Facebook has been making a massive amount of earnings with the data they’ve been gathering from people using their platform. This data is a treasure for advertisers and digital marketers who are looking for customer preferences all over the internet. The search engine king is now going to grasp this opportunity and potentially catch Facebook dropouts.
Google Shoelace is one of the new updates to enter the realm of the unstoppable Google monarchy. Shoelace is aimed at forming a group of friends by matching the user with people having similar interests and hobbies. The search engine behemoth is launching Shoelace on a smaller scale with limited access currently only in New York City. The developers are planning to expand the service to various cities across the U.S., but there’s no assurance on when that would happen.
Shoelace is different from other social media giants like Facebook and Twitter, as it encourages people to do things in real life, rather than just connecting with others on a website. The hyper-local application is still in an invite-only testing phase and partnered with select communities. A user can request an invite by filling up a Google form. Google is testing this online social networking platform for offline meetups. The Shoelace application can be downloaded via Google Play Store and App Store as well.
We have seen many startups create different alternatives to Facebook, offering tools and techniques to connect users. Google’s experimental Area 120 unit is working on the mission to help facilitate real-world connections by bringing people together based on their shared interests. The application is great for people who have recently moved to a new city and don’t know many people but are looking to meet others. Shoelace helps you find like-minded people for various activities in the city. It asks users for their interests and then recommends a series of hand-picked local activities. It can be a search for someone to accompany you to the fitness center or someone who likes dancing. Shoelace aims to encourage real-life connections through the use of “loops,” which are essentially activities that each user can share with others.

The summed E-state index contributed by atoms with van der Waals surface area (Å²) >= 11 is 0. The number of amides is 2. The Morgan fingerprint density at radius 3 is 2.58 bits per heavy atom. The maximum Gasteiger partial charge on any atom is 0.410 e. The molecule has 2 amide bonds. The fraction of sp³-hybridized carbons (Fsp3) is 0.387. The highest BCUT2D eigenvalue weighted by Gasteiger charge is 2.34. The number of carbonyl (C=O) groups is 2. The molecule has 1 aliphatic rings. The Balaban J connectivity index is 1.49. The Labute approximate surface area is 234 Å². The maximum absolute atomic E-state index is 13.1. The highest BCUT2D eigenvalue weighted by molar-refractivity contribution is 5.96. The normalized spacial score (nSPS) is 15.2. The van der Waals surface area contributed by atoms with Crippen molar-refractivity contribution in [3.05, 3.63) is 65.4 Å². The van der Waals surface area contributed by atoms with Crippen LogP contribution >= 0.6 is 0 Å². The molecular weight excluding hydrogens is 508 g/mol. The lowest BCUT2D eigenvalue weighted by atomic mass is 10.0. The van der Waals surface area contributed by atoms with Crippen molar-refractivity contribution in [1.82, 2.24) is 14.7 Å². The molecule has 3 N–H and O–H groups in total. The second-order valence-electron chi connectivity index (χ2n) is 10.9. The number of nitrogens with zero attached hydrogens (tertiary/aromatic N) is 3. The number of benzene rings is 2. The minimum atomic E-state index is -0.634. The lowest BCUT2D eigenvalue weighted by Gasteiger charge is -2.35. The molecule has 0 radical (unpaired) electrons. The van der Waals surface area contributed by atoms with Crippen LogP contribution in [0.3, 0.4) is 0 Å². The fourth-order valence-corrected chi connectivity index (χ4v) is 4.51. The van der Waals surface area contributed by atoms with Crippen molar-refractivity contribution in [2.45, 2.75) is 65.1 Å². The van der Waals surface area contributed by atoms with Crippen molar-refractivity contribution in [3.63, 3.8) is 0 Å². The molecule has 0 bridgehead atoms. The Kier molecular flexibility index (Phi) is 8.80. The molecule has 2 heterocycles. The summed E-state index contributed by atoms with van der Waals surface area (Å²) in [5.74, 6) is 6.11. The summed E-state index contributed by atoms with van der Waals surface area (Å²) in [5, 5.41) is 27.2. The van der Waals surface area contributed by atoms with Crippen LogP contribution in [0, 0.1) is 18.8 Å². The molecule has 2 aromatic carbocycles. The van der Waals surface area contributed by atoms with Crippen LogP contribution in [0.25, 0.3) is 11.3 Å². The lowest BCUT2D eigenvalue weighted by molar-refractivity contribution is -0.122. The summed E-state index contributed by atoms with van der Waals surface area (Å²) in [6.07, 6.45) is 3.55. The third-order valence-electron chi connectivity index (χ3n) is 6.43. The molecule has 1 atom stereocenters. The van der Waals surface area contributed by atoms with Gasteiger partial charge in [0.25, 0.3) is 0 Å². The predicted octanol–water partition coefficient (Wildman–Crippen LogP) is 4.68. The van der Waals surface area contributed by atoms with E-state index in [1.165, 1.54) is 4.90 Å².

More likely, new trials could begin in San Francisco or Los Angeles, and if it proves a victory, it could well head to other cities outside the U.S.
Google has instigated this concept before as well. Back in 2011, Google introduced Schemer, which aimed to do the purpose of Shoelace. It was a Google service for sharing and discovering things to do. The social aspect of Google Schemer involves more than the expertise to share your thoughts and views with other people. Just as you can graze through schemes that other users have made public so that others can do the same with your schemes. Schemer delivered a great way to collaborate on all sorts of projects. It went to the Google cemetery very soon.
Let’s leave an eye out for Google’s new social network project. If this gigantic technologist can pull off a trustworthy Facebook rival, the ever-growing social network will finally have a competitor to keep its power under control. With Google Shoelace, the intentions at least appear reassuring, and this could be a giant leap for the entire social networking industry!